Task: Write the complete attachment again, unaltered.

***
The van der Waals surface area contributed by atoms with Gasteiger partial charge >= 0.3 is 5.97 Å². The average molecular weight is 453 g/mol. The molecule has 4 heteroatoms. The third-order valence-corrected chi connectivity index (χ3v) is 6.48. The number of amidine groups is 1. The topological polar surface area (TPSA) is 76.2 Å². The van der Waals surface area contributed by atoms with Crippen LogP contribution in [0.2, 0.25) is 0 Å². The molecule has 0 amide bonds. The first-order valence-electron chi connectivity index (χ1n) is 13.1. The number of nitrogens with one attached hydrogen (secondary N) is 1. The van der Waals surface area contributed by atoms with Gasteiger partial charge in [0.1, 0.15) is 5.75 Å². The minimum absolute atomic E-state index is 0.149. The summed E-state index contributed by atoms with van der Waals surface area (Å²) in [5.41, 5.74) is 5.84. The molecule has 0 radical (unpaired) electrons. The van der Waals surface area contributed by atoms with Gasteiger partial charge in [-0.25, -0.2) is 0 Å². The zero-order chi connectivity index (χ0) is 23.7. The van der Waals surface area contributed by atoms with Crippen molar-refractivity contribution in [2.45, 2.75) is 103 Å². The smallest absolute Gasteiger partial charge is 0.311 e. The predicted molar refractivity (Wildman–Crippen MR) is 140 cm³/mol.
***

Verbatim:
The van der Waals surface area contributed by atoms with Gasteiger partial charge >= 0.3 is 5.97 Å². The average molecular weight is 453 g/mol. The molecule has 4 heteroatoms. The third-order valence-corrected chi connectivity index (χ3v) is 6.48. The number of amidine groups is 1. The topological polar surface area (TPSA) is 76.2 Å². The van der Waals surface area contributed by atoms with Crippen LogP contribution in [0.2, 0.25) is 0 Å². The molecule has 0 amide bonds. The first-order valence-electron chi connectivity index (χ1n) is 13.1. The number of nitrogens with one attached hydrogen (secondary N) is 1. The van der Waals surface area contributed by atoms with Gasteiger partial charge in [0.1, 0.15) is 5.75 Å². The minimum absolute atomic E-state index is 0.149. The summed E-state index contributed by atoms with van der Waals surface area (Å²) in [5.41, 5.74) is 5.84. The molecule has 0 radical (unpaired) electrons. The van der Waals surface area contributed by atoms with Gasteiger partial charge in [-0.25, -0.2) is 0 Å². The zero-order chi connectivity index (χ0) is 23.7. The van der Waals surface area contributed by atoms with Crippen molar-refractivity contribution in [2.45, 2.75) is 103 Å². The smallest absolute Gasteiger partial charge is 0.311 e. The predicted molar refractivity (Wildman–Crippen MR) is 140 cm³/mol.